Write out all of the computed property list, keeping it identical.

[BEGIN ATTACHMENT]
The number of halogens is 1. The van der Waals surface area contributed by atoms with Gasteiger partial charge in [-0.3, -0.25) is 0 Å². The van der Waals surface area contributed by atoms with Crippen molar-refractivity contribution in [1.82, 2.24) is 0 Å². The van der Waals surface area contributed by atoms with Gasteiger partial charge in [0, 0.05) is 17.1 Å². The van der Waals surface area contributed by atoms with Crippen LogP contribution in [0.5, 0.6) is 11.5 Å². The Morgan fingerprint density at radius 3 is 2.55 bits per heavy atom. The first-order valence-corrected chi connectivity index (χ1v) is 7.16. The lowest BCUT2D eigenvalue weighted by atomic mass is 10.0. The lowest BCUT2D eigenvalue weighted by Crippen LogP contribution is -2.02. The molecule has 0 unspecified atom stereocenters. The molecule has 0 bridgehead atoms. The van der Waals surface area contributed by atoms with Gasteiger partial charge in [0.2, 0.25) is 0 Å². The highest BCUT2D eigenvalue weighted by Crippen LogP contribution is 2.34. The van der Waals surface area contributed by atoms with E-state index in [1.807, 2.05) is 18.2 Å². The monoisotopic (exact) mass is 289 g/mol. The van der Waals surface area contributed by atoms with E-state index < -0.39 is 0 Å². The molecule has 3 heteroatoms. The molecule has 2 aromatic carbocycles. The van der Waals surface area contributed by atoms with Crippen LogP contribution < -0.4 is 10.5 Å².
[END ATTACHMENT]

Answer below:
The number of halogens is 1. The van der Waals surface area contributed by atoms with Gasteiger partial charge in [-0.3, -0.25) is 0 Å². The van der Waals surface area contributed by atoms with Crippen molar-refractivity contribution in [1.82, 2.24) is 0 Å². The van der Waals surface area contributed by atoms with Gasteiger partial charge in [0, 0.05) is 17.1 Å². The van der Waals surface area contributed by atoms with Crippen LogP contribution in [0.5, 0.6) is 11.5 Å². The Morgan fingerprint density at radius 3 is 2.55 bits per heavy atom. The first-order valence-corrected chi connectivity index (χ1v) is 7.16. The lowest BCUT2D eigenvalue weighted by atomic mass is 10.0. The lowest BCUT2D eigenvalue weighted by Crippen LogP contribution is -2.02. The molecule has 0 unspecified atom stereocenters. The molecule has 0 bridgehead atoms. The van der Waals surface area contributed by atoms with Gasteiger partial charge in [0.2, 0.25) is 0 Å². The highest BCUT2D eigenvalue weighted by Crippen LogP contribution is 2.34. The van der Waals surface area contributed by atoms with E-state index in [1.807, 2.05) is 18.2 Å². The monoisotopic (exact) mass is 289 g/mol. The van der Waals surface area contributed by atoms with E-state index < -0.39 is 0 Å². The molecule has 3 heteroatoms. The molecule has 2 aromatic carbocycles. The van der Waals surface area contributed by atoms with Crippen LogP contribution < -0.4 is 10.5 Å².